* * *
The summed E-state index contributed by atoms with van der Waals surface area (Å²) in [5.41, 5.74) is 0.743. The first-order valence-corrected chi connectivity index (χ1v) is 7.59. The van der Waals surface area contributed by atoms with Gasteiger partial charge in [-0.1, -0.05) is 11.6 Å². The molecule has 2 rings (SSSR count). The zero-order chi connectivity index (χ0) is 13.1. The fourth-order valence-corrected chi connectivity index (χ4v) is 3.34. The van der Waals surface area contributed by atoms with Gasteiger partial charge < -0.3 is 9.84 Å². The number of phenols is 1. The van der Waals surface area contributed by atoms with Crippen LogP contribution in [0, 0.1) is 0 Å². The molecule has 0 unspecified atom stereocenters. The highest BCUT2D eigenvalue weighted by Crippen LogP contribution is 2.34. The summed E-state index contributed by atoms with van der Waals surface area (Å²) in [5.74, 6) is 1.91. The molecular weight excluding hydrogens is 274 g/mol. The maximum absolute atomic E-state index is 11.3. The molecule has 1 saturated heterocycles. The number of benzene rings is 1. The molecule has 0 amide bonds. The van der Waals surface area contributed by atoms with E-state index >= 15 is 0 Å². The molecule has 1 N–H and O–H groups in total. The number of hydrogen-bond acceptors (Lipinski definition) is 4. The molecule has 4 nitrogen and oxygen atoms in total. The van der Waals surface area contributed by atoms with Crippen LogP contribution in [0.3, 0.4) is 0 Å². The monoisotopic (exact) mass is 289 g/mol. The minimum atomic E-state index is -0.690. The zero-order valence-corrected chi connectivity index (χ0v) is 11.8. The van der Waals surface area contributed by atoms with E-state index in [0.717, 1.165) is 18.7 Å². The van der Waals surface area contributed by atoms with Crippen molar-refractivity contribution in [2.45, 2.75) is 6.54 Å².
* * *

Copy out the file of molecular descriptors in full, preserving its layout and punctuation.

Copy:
The summed E-state index contributed by atoms with van der Waals surface area (Å²) in [5.41, 5.74) is 0.743. The first-order valence-corrected chi connectivity index (χ1v) is 7.59. The van der Waals surface area contributed by atoms with Gasteiger partial charge in [-0.1, -0.05) is 11.6 Å². The molecule has 2 rings (SSSR count). The zero-order chi connectivity index (χ0) is 13.1. The fourth-order valence-corrected chi connectivity index (χ4v) is 3.34. The van der Waals surface area contributed by atoms with Gasteiger partial charge < -0.3 is 9.84 Å². The number of phenols is 1. The van der Waals surface area contributed by atoms with Crippen LogP contribution in [0, 0.1) is 0 Å². The molecule has 0 unspecified atom stereocenters. The highest BCUT2D eigenvalue weighted by Crippen LogP contribution is 2.34. The summed E-state index contributed by atoms with van der Waals surface area (Å²) in [5.74, 6) is 1.91. The molecular weight excluding hydrogens is 274 g/mol. The maximum absolute atomic E-state index is 11.3. The molecule has 1 saturated heterocycles. The number of benzene rings is 1. The molecule has 0 amide bonds. The van der Waals surface area contributed by atoms with E-state index >= 15 is 0 Å². The molecule has 1 N–H and O–H groups in total. The number of hydrogen-bond acceptors (Lipinski definition) is 4. The molecule has 4 nitrogen and oxygen atoms in total. The van der Waals surface area contributed by atoms with Crippen LogP contribution in [0.3, 0.4) is 0 Å². The monoisotopic (exact) mass is 289 g/mol. The minimum atomic E-state index is -0.690. The zero-order valence-corrected chi connectivity index (χ0v) is 11.8. The van der Waals surface area contributed by atoms with E-state index in [0.717, 1.165) is 18.7 Å². The van der Waals surface area contributed by atoms with Crippen molar-refractivity contribution in [2.45, 2.75) is 6.54 Å².